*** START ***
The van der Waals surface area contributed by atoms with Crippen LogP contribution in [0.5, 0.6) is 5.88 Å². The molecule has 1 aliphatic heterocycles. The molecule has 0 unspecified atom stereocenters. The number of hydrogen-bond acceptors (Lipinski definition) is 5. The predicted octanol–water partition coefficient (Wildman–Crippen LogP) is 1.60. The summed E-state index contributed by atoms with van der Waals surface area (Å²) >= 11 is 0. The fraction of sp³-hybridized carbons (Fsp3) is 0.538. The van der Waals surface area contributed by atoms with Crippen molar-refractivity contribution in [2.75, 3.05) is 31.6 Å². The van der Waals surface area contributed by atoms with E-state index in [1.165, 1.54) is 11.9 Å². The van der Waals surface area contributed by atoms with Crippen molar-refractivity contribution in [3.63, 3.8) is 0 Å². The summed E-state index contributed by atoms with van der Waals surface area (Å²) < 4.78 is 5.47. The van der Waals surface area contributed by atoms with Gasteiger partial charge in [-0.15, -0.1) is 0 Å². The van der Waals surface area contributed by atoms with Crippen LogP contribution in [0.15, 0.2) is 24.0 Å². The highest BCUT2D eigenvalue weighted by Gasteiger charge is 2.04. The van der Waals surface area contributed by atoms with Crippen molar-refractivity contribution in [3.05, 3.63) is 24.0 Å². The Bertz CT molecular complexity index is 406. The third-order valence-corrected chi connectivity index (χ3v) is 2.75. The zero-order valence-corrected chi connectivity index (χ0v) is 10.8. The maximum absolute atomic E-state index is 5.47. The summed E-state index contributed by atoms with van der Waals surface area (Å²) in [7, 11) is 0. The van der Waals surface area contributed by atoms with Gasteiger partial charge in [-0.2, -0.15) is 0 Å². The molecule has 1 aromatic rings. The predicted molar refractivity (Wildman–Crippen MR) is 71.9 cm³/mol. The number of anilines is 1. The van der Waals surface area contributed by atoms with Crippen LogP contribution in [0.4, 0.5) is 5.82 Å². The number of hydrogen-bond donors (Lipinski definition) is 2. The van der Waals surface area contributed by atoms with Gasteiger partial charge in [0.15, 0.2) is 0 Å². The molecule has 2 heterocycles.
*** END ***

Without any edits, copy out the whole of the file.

The van der Waals surface area contributed by atoms with Crippen LogP contribution in [0.5, 0.6) is 5.88 Å². The molecule has 1 aliphatic heterocycles. The molecule has 0 unspecified atom stereocenters. The number of hydrogen-bond acceptors (Lipinski definition) is 5. The predicted octanol–water partition coefficient (Wildman–Crippen LogP) is 1.60. The summed E-state index contributed by atoms with van der Waals surface area (Å²) >= 11 is 0. The fraction of sp³-hybridized carbons (Fsp3) is 0.538. The van der Waals surface area contributed by atoms with Crippen molar-refractivity contribution in [2.75, 3.05) is 31.6 Å². The van der Waals surface area contributed by atoms with E-state index in [1.165, 1.54) is 11.9 Å². The van der Waals surface area contributed by atoms with Crippen molar-refractivity contribution in [3.63, 3.8) is 0 Å². The summed E-state index contributed by atoms with van der Waals surface area (Å²) < 4.78 is 5.47. The van der Waals surface area contributed by atoms with Gasteiger partial charge in [-0.15, -0.1) is 0 Å². The van der Waals surface area contributed by atoms with Crippen LogP contribution in [0.15, 0.2) is 24.0 Å². The highest BCUT2D eigenvalue weighted by Gasteiger charge is 2.04. The van der Waals surface area contributed by atoms with Crippen molar-refractivity contribution in [3.05, 3.63) is 24.0 Å². The Bertz CT molecular complexity index is 406. The third-order valence-corrected chi connectivity index (χ3v) is 2.75. The zero-order valence-corrected chi connectivity index (χ0v) is 10.8. The maximum absolute atomic E-state index is 5.47. The summed E-state index contributed by atoms with van der Waals surface area (Å²) in [7, 11) is 0. The van der Waals surface area contributed by atoms with Gasteiger partial charge in [-0.2, -0.15) is 0 Å². The molecule has 1 aromatic rings. The predicted molar refractivity (Wildman–Crippen MR) is 71.9 cm³/mol. The number of anilines is 1. The van der Waals surface area contributed by atoms with Crippen LogP contribution in [0.4, 0.5) is 5.82 Å². The number of hydrogen-bond donors (Lipinski definition) is 2. The van der Waals surface area contributed by atoms with Gasteiger partial charge in [0.15, 0.2) is 0 Å². The molecule has 2 heterocycles.